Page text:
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Rand Paul Upset with 'Deep State,' Accuses Them of Keeping Him Away from CIA Briefing
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4 Dec 2018 06:49 PM EST

By Laura Tucker, Staff writer; Image: Rand Paul (Image source: Gage Skidmore via Wikimedia Commons)

 

 

There are many people who are looking for answers regarding Jamal Khashoggi's murder and wondering why Saudi Arabia, specifically Crown Prince Mohammed bin Salman, is not being held accountable. Understandably, to not be invited to a briefing on the matter, if you're a lawmaker, doesn't seem right. 

That's how Sen. Rand Paul (R-KY) was left feeling on Tuesday after he and other senators were excluded from CIA Director Gina Haspel's briefing on the matter. Only a limited number of lawmakers were invited, such as the leaders of the Senate's Armed Services Committee, Foreign Relations Committee, and Intelligence Committee.

 

Haspel was slammed after not attending an administration briefing for senators that was held last week regarding The Washington Post journalist's disappearance and death.  

Khashoggi entered the Saudi consulate in Istanbul to pick up needed paperwork to get married. He never exited. Turkish officials claimed since the beginning that he was tortured and murdered and that they have audio evidence, blaming high-level officials from Saudi Arabia.

 

The kingdom denied anything to do with the disappearance and later murder, and later they admitted some officials were involved, giving a few more details with each retelling. But they stop short of saying the crown prince was involved, even though many, including the CIA, believe he was. 

Haspel was sent to the consulate in Istanbul to investigate. She heard the audio evidence that Turkey is holding onto. They claim Khashoggi can be heard being killed and fighting with his captors.

 

Along with giving a briefing, Haspel was also sent to Capitol Hill to hopefully put the Senate at ease. Some are trying to force a vote on whether to pull U.S. support in Yemen for Saudi-backed forces. 

Paul believes excluding the majority of senators from her briefing was undemocratic and that she should have testified before all senators.

 

"There are eight people in Congress who get briefings on intelligence," he explained. "That is not democracy. That is not democratic representation, nor is it democratic oversight."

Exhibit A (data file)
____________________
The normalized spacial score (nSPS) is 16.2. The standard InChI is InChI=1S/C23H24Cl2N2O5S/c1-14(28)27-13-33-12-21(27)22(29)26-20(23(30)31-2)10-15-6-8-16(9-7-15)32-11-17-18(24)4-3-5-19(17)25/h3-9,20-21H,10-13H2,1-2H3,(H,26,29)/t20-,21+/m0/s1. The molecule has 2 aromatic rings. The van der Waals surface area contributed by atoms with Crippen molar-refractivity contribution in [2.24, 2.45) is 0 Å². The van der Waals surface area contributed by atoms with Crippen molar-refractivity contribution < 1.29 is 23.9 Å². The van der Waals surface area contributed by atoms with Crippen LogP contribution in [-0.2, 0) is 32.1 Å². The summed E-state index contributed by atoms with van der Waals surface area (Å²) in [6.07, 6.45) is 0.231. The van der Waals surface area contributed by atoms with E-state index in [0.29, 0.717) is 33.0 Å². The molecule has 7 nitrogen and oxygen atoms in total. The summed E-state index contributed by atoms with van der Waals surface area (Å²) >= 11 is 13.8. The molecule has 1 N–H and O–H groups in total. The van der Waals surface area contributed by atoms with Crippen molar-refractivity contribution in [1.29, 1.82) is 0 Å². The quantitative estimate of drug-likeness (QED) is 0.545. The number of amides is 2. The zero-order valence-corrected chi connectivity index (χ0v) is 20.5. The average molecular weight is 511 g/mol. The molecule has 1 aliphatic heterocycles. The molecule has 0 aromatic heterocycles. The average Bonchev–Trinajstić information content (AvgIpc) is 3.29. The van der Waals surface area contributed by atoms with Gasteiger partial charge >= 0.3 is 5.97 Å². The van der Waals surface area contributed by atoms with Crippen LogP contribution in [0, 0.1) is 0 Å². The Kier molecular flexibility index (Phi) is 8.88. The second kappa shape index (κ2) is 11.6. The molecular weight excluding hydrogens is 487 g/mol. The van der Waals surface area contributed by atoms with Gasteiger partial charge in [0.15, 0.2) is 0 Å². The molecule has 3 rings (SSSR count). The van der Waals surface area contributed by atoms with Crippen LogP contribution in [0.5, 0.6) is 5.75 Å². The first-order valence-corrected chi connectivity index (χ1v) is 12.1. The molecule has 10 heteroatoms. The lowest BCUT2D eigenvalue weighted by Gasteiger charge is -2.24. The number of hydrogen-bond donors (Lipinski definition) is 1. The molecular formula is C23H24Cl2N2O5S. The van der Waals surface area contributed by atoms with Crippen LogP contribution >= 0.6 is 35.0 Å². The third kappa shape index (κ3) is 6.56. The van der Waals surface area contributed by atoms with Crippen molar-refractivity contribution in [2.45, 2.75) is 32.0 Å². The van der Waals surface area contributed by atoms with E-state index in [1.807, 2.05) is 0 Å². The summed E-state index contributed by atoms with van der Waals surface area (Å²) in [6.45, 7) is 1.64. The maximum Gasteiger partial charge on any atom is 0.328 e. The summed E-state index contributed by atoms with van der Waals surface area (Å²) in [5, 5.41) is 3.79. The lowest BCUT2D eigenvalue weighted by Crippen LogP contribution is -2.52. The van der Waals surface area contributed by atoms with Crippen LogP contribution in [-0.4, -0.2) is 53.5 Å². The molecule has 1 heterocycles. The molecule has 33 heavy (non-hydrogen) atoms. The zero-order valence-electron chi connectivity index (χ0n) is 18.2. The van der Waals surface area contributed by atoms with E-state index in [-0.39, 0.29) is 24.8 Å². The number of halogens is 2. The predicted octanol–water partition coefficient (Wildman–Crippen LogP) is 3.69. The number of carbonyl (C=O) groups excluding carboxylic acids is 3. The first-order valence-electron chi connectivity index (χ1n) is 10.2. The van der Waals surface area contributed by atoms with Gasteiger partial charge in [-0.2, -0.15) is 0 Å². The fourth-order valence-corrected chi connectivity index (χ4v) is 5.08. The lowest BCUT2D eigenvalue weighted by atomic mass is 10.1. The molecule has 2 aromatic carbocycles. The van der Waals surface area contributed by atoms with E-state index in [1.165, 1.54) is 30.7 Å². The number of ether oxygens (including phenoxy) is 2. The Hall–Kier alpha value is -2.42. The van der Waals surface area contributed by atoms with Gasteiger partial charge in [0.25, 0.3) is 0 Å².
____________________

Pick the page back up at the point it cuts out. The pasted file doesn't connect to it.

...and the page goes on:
Additionally, Paul only heard about Haspel's meeting because of media reports.

 

"I think the very definition of the deep state is when the intelligence communities withhold information from Congress," he complained. 

Sen. Lindsey Graham (R-SC) was one of the lucky senators to attend the briefing. He declared that the crown prince "is a wrecking ball. I think he is complicit in the murder of Khashoggi in the highest possible level."

 

"I have zero question in my mind that the crown prince ordered the killing, monitored the killing, knew exactly what was happening," said Sen. Bob Corker (R-TN). 

"If he was in front of a jury, he would be convicted in 30 minutes. Guilty. So the question is, 'What do we do about that?' "

 

"There's not a smoking gun; there's a smoking saw," added Graham. This could confirm the reports that the journalist was dismembered by a bone saw. "It is zero chance — zero — that this happened without the crown prince." 

Senate Minority Leader Chuck Schumer (D-NY) believes what he heard "reinforced the need for a strong response to the murder of Jamal Khashoggi." He also added that Haspel "should brief the full Senate without delay."

 

Senate Majority Leader Mitch McConnell (R-KY) said before the briefing that "no response is certainly not appropriate. Looking away is not appropriate. But a complete fracture with Saudi Arabia, in my view, is not in our best interests." 

His comments coincide with Donald Trump's view who has steered clear of putting any blame on Saudi Arabia or the prince since the very beginning, stating he wanted to protect the large arms deal the country has with the kingdom.

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